Hunkered behind his sales counter, software pirate Amorn Srichawla is digging in for a fight: "My information is that there'll be a raid next week."
At Panthip Plaza, a shopping center specializing in computer gear, antipiracy raids are a seasonal affair. "The police come about twice a year, once in June or July and then before the new year," says Mr. Amorn, who owns eight software stores that sell mainly pirated compact discs. "We know because the police tell us."
For the software pirates of Thailand, cat-and-mouse raids are just part of their business. Copyright infringement, say the pirates, is here to stay. The incentives for buyers and sellers are just too great.
"It now costs as little as 50 cents to produce a pirate CD," says an American analyst here. For $10, computer buffs can pick up CDs bundled with thousands of dollars worth of illegally copied software. "You can buy Oracle's database system for $25, whereas it would cost you around $20,000 to buy the real thing," Amorn says.
Tumbling Asian currencies, creating huge price advantages, along with declining corporate profits, are conspiring to make software piracy in Asia more tempting than ever.
"There is a definite link between a struggling economy and increases in piracy," warns Alex Mercer, an Australian marketing executive at the Business Software Alliance (BSA), an international antipiracy lobby.
But while Asian pirates fill their pockets, American software developers complain that they are losing billions in missed sales. The BSA, an alliance of major American software companies, estimates worldwide losses to be around $11 billion. Asia alone accounts for a third of that figure.
"And it's getting worse," grumbles Huey Tan, a BSA spokesman in Bangkok. In Vietnam, for example, 99 percent of personal computers are thought to run on pirated software. In China, potentially one of Asia's most exciting markets, the statistics are scarcely better: 96 percent of all software is pirated there, says the BSA.
One problem has to do with perceptions. Many Asians are still fuzzy about the concept of intellectual property rights and see little wrong in hunting down a software product at the lowest possible price, even if it is an illegal copy.
"It's just not fair," Amorn groans. Software companies "should reduce their prices. If I sold the original software, I wouldn't even sell 10 percent of what I'm selling now.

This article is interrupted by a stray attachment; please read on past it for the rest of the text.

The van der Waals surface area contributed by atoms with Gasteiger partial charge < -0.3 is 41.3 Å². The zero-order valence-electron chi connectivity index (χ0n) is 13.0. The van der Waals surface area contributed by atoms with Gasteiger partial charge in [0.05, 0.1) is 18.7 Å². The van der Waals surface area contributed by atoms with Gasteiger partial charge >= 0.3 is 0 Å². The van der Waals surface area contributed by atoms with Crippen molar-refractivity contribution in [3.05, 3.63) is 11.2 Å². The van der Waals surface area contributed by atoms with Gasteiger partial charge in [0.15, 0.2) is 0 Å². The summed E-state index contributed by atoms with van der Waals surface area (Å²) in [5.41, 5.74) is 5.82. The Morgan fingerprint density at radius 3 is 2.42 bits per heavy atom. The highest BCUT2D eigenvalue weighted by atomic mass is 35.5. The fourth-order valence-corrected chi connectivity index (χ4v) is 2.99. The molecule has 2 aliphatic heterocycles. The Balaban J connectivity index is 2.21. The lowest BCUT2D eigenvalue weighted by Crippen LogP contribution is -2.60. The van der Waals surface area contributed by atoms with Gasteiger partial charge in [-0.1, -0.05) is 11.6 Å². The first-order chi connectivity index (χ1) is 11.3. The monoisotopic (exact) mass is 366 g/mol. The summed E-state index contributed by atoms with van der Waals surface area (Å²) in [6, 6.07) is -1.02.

"Look at [Microsoft Corp. chairman] Bill Gates; he's the richest man in the world."
Dhiraphol Suwanprateep, a Thai lawyer working for the BSA in Bangkok, agrees. "There is a feeling among some people that the pirate software dealers are simply engaged in competitive business practices against companies who are charging too much for their product," he says.
"Outright corruption is a factor, too," says an American analyst, who asked not to be named. "There's a bidding war between private software companies and the pirates. They're both trying to buy the police's support."
The BSA maintains that prices and piracy shouldn't be linked. "If you have the money to buy a car, then you should have the money to pay for the gas to run it," points out Mr. Dhiraphol. "With computers, it's the same. If you buy a computer, you have to plan for the cost of software."
Mr. Tan of the BSA puts the issue in even starker terms. "Whether the economic situation is good or bad, people should realize that software piracy is illegal," he says.
Supporting that line, the US government has been dangling antipiracy incentives. In 1993, the US Trade Representative named Thailand as a "priority foreign country" and withdrew preferential trade privileges on 16 items.
That hard-line approach brought quick results. By 1995, Thailand had a new copyright law stipulating penalties of up to four years in prison and fines of $20,000 for offenders.
The only problem is, the new law is rarely applied. In Thailand, BSA officials estimate that the number of stores selling pirated software at Panthip Plaza has actually risen from a dozen three years ago to more than 80 today.
Last April, US Trade Representative Charlene Barshefsky again put pressure on Thailand, placing it on a watch list for its widespread copyright infringement.
At the beginning of December, Thai officials opened a special intellectual property court, the second such institution to be set up in Southeast Asia (the other is in Hong Kong).
"It was partly as a result of external pressure and partly because the Thais have started to see their own products being ripped off by other countries in the region," explains an American expert here.
At their most extreme fringe, software pirates hit back at critics with nationalist arguments. "I don't see why we in developing countries should pay the same amount as Americans for software," said a Thai journalist, echoing their argument at a recent BSA press conference in Bangkok.
Realists say piracy will remain a problem for many years. "We are concentrating on both education and enforcement," Tan says. "The emphasis is on making people understand the value of intellectual property. Right now, we're focusing on businesses, government, and universities."
Just in case that message doesn't get through, the BSA has set up a hotline in Bangkok and is handing out cash rewards of up to $6,000 for information leading to the prosecution of pirates or companies using illegal software.